MOST ACCESSED ARTICLE – Dreams and Psychedelics – Current Neuropharmacology

Journal: Current Neuropharmacology

Author(s): Rainer Kraehenmann

Graphical Abstract:

 

Abstract:

Background: A resurgence of neurobiological and clinical research is currently underway into the therapeutic potential of serotonergic or ‘classical’ psychedelics, such as the prototypical psychedelic drug lysergic acid diethylamide (LSD), psilocybin (4-phosphoryloxy-N,Ndimethyltryptamine), and ayahuasca – a betacarboline- and dimethyltryptamine (DMT)-containing Amazonian beverage. The aim of this review is to introduce readers to the similarities and dissimilarities between psychedelic states and night dreams, and to draw conclusions related to therapeutic applications of psychedelics in psychiatry.

Methods: Research literature related to psychedelics and dreaming is reviewed, and these two states of consciousness are systematically compared. Relevant conclusions with regard to psychedelicassisted therapy will be provided.

Results: Common features between psychedelic states and night dreams include perception, mental imagery, emotion activation, fear memory extinction, and sense of self and body. Differences between these two states are related to differential perceptual input from the environment, clarity of consciousness and meta-cognitive abilities. Therefore, psychedelic states are closest to lucid dreaming which is characterized by a mixed state of dreaming and waking consciousness.
Conclusion: The broad overlap between dreaming and psychedelic states supports the notion that psychedelics acutely induce dreamlike subjective experiences which may have long-term beneficial effects on psychosocial functioning and well-being. Future clinical studies should examine how therapeutic outcome is related to the acute dreamlike effects of psychedelics.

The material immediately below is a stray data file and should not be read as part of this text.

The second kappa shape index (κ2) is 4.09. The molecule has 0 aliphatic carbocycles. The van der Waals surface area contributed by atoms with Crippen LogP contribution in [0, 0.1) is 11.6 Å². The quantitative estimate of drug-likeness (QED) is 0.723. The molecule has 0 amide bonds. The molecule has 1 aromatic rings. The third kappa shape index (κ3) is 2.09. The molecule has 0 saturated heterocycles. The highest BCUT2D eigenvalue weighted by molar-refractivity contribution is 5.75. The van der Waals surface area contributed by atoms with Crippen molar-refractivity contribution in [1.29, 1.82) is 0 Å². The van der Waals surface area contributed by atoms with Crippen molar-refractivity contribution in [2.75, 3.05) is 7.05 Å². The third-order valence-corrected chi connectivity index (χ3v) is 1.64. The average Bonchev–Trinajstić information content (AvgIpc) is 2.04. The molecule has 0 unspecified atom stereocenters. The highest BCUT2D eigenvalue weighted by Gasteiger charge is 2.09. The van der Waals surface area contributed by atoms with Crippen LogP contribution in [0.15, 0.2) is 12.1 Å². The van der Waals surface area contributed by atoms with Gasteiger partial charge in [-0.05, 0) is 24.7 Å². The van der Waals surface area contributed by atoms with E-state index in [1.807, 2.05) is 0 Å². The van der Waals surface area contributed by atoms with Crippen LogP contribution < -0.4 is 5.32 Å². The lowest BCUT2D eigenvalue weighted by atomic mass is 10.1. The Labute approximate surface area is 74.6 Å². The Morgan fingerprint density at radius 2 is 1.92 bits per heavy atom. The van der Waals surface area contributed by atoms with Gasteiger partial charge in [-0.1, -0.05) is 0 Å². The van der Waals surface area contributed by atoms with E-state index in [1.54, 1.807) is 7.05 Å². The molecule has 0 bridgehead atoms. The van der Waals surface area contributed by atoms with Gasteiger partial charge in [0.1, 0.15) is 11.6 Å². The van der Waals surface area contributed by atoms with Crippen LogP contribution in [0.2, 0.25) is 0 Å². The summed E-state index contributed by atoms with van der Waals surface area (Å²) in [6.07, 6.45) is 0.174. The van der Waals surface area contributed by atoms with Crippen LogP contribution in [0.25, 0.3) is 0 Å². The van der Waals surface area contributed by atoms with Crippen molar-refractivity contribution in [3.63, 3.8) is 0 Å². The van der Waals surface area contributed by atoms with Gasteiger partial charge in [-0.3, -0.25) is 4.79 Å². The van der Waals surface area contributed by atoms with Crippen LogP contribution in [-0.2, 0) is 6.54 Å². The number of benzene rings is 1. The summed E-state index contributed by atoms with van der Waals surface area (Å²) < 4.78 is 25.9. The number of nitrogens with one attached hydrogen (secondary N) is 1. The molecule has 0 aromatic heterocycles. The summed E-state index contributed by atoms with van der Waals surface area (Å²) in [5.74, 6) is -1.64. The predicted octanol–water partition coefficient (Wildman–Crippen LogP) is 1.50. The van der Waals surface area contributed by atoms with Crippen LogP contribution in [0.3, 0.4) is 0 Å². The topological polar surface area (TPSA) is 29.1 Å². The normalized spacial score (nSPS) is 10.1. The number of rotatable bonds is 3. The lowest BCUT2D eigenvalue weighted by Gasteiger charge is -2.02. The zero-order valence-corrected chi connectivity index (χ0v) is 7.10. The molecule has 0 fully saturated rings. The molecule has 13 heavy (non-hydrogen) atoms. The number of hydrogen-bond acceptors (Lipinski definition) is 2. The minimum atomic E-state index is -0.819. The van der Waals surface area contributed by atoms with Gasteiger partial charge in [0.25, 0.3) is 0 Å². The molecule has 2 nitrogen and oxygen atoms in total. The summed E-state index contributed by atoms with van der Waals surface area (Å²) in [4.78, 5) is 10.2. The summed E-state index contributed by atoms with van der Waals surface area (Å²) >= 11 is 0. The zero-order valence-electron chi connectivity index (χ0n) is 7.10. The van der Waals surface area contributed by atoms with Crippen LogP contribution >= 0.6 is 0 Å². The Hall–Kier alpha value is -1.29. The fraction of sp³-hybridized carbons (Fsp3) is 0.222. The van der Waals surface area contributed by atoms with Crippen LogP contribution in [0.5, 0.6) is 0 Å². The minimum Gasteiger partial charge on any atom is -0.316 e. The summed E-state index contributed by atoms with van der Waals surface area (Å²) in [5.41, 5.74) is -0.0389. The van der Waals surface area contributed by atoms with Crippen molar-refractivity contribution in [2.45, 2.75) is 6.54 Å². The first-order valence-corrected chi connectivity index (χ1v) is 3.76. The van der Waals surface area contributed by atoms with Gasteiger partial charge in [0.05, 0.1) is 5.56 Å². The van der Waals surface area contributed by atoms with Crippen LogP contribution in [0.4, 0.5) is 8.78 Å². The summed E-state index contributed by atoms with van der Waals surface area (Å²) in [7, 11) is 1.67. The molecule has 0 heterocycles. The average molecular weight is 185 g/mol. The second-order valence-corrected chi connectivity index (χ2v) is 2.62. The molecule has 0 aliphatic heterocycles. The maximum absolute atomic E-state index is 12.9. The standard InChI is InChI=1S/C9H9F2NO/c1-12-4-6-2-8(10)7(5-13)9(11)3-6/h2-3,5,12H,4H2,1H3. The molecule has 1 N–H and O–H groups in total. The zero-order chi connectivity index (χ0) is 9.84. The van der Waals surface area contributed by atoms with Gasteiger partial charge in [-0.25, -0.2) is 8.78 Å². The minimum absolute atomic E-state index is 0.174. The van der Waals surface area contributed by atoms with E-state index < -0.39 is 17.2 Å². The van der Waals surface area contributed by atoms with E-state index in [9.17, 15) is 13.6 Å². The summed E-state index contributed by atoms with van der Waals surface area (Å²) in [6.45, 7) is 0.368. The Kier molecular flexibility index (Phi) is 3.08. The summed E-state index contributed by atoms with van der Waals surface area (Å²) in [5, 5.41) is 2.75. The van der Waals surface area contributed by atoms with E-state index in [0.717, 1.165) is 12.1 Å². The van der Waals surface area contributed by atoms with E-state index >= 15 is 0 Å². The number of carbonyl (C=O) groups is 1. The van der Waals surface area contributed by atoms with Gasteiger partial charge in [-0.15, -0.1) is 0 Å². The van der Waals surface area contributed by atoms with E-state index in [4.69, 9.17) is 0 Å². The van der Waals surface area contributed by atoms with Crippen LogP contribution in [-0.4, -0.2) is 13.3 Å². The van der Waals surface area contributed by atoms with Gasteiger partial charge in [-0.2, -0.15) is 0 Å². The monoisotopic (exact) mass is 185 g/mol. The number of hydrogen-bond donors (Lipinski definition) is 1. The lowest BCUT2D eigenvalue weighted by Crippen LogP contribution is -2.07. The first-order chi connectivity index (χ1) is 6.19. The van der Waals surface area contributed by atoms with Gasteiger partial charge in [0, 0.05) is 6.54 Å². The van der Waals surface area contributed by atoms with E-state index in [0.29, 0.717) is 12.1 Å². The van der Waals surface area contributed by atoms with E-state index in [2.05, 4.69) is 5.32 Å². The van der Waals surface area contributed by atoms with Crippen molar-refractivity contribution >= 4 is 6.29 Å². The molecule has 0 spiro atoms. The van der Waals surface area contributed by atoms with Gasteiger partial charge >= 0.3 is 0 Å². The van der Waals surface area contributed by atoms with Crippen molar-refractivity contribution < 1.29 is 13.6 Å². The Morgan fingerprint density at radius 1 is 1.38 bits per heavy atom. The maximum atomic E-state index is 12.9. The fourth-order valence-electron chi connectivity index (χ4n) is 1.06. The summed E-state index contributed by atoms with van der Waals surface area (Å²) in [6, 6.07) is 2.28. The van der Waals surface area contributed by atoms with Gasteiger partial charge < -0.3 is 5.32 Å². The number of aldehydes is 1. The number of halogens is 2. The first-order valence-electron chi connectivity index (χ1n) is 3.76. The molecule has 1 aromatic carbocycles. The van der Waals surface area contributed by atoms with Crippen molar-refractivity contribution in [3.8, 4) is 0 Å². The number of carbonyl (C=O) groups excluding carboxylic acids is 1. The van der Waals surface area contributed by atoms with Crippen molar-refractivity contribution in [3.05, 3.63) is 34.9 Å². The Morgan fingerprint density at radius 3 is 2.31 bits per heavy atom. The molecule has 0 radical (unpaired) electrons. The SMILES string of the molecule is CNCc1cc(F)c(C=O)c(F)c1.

To access the article, please visit: http://www.eurekaselect.com/153409

 

 

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NEW ISSUE :: Current Alzheimer Research 15, ISSUE 1

Current Alzheimer Research publishes peer-reviewed frontier review, research, drug clinical trial studies and letter articles on all areas of Alzheimer’s disease. This multidisciplinary journal will help in understanding the neurobiology, genetics, pathogenesis, and treatment strategies of Alzheimer’s disease. The journal publishes objective reviews written by experts and leaders actively engaged in research using cellular, molecular, and animal models. The journal also covers original articles on recent research in fast emerging areas of molecular diagnostics, brain imaging, drug development and discovery, and clinical aspects of Alzheimer’s disease. Manuscripts are encouraged that relate to the synergistic mechanism of Alzheimer’s disease with other dementia and neurodegenerative disorders. Book reviews, meeting reports and letters-to-the-editor are also published. The journal is essential reading for researchers, educators and physicians with interest in age-related dementia and Alzheimer’s disease. Current Alzheimer Research provides a comprehensive ‘bird’s-eye view’ of the current state of Alzheimer’s research for neuroscientists, clinicians, health science planners, granting, caregivers and families of this devastating disease.

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Articles from the journal Current Alzheimer Research 15-1:

For details on the articles, please visit this link: http://bit.ly/2C6iyL4

How to Help Save Planet Earth

As more and more humans inhabit the earth and use its resources, those resources and the planet are being depleted every day. A point may come in the future that Earth would no longer remain habitable for humans and even animals. In order to prevent that from happening, we need to take steps, however small, to help conserve our planet. Following are some ways we can do our bit in this regard.

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Conserve water

The wellbeing of the planet is affected in a major way by the wastage of water by us. We can take small steps to stop wasting water like turning off the tap while brushing teeth, using less water in the shower, washing only full load of dishes and laundry, etc.

Drive Less